In the March elections, Allawi's Iraqiya bloc gained two more seats than Al-Maliki's bloc, but neither bloc won enough seats to control parliament outright, plunging the country into its worst political crisis since the 2003 US-led invasion that toppled Saddam Hussein.
Although Al-Maliki received a boost last month by forging an alliance with radical Shia cleric Muqtada Al-Sadr, he has so far failed to master enough support from other parties to allow him to form a new government.
As rival Iraqi politicians exhaust efforts to end the gridlock in the country, they are also seemingly turning to foreign powers for help.
Over recent weeks, rival Iraqi politicians have intensified contacts with leaders of other countries in the region, seeking their help in efforts to form a new government, despite repeated claims that they do not want such countries to get involved in internal Iraqi disputes.
With the seven-month efforts to form a new government apparently going nowhere, and with American guardianship of the political process fading, Iraqi politicians are resorting to regional sponsors for political backing.
While it may be difficult for outsiders to fathom the idea of Iraqi leaders travelling to neighbouring states to solicit backing, while at the same time blaming external interference for delays in forming a new government, Iraq's complicated history and the close ties of its competing ethnic groups with their kinfolk across the borders help to explain this apparent contradiction.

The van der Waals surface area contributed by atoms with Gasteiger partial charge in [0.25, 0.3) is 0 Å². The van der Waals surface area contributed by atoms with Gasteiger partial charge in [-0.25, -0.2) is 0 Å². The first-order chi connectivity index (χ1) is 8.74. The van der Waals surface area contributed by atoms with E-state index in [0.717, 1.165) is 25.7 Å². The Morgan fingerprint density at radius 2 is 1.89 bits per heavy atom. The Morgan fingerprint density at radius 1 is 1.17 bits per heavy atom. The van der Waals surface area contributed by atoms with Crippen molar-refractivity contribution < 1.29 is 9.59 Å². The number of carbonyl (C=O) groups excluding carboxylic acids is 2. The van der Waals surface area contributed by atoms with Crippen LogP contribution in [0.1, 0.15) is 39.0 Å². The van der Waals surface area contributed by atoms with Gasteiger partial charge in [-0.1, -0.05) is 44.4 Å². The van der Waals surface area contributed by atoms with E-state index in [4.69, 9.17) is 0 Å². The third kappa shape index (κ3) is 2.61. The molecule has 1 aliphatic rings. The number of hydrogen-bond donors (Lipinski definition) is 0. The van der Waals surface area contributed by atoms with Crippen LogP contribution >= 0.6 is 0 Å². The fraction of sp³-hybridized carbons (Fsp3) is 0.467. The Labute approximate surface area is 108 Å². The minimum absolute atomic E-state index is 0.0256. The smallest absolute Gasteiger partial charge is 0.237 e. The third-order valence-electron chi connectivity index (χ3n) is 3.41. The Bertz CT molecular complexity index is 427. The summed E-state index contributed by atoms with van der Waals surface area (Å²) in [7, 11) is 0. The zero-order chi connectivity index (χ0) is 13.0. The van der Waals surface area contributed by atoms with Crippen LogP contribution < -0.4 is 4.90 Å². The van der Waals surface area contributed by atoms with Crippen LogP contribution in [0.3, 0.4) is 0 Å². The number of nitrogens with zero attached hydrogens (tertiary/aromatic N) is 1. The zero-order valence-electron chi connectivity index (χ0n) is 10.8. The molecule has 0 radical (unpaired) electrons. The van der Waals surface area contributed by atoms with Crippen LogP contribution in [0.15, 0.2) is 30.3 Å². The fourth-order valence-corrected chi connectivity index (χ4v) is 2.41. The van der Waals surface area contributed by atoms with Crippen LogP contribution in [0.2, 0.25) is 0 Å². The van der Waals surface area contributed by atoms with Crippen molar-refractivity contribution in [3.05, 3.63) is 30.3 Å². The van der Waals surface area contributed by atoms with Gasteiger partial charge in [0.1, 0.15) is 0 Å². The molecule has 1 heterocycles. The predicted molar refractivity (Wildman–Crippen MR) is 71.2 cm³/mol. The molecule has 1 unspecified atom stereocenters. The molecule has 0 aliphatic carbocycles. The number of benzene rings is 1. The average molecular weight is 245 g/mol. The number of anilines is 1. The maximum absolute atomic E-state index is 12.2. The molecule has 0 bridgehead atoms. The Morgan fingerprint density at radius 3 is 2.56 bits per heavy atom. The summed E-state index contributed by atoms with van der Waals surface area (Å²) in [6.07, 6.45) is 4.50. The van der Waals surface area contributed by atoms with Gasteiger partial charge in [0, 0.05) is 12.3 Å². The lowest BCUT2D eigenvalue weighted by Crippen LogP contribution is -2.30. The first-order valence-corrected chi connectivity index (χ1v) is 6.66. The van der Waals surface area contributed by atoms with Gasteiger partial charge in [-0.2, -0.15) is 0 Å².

With its huge material and human resources, Iraq has always been a rival to its ambitious neighbours, which have long competed with Baghdad for regional influence.
However, seven years of foreign occupation and the destruction of the Iraqi state and national fabric has marginalised the country, leaving the door wide open for foreign interference.
With Iraqi politics degenerating into a religious and sectarian struggle following the US-led invasion, Iraq's neighbours have important stakes in how political power is distributed among the country's sharply divided groups.
Nothing illustrates this competition better than attempts to influence the political process in Iraq, with neighbouring countries each trying to place its allies in the new government as bases for power and patronage.
Sunni Arab countries and Turkey believe that Al-Maliki is too close to their regional rival Shia Iran, while Iran believes that Allawi is a Trojan horse used by Sunnis to infiltrate the government and bring Saddam loyalists back to power.